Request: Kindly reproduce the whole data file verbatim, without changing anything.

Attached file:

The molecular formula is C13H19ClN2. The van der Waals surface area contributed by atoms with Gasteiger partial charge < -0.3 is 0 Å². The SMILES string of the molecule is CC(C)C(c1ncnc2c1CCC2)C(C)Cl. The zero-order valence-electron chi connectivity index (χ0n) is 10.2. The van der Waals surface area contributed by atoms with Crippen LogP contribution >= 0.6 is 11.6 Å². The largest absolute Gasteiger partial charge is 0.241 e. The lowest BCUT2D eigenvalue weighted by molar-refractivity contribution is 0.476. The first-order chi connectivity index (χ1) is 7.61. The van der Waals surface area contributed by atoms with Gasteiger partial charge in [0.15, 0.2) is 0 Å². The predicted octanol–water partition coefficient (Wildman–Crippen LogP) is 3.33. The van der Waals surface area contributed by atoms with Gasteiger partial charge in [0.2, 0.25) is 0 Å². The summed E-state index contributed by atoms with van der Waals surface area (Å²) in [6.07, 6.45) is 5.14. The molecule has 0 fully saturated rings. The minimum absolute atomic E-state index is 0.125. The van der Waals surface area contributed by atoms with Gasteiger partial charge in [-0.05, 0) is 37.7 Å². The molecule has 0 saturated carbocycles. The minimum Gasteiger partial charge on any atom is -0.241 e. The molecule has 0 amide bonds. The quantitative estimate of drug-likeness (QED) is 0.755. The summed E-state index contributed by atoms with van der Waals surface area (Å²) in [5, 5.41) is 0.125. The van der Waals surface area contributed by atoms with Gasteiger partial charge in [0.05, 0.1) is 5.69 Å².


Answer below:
The molecular formula is C13H19ClN2. The van der Waals surface area contributed by atoms with Gasteiger partial charge < -0.3 is 0 Å². The SMILES string of the molecule is CC(C)C(c1ncnc2c1CCC2)C(C)Cl. The zero-order valence-electron chi connectivity index (χ0n) is 10.2. The van der Waals surface area contributed by atoms with Crippen LogP contribution >= 0.6 is 11.6 Å². The largest absolute Gasteiger partial charge is 0.241 e. The lowest BCUT2D eigenvalue weighted by molar-refractivity contribution is 0.476. The first-order chi connectivity index (χ1) is 7.61. The van der Waals surface area contributed by atoms with Gasteiger partial charge in [0.15, 0.2) is 0 Å². The predicted octanol–water partition coefficient (Wildman–Crippen LogP) is 3.33. The van der Waals surface area contributed by atoms with Gasteiger partial charge in [0.2, 0.25) is 0 Å². The summed E-state index contributed by atoms with van der Waals surface area (Å²) in [6.07, 6.45) is 5.14. The molecule has 0 fully saturated rings. The minimum absolute atomic E-state index is 0.125. The van der Waals surface area contributed by atoms with Gasteiger partial charge in [-0.05, 0) is 37.7 Å². The molecule has 0 saturated carbocycles. The minimum Gasteiger partial charge on any atom is -0.241 e. The molecule has 0 amide bonds. The quantitative estimate of drug-likeness (QED) is 0.755. The summed E-state index contributed by atoms with van der Waals surface area (Å²) in [5, 5.41) is 0.125. The van der Waals surface area contributed by atoms with Gasteiger partial charge in [0.05, 0.1) is 5.69 Å².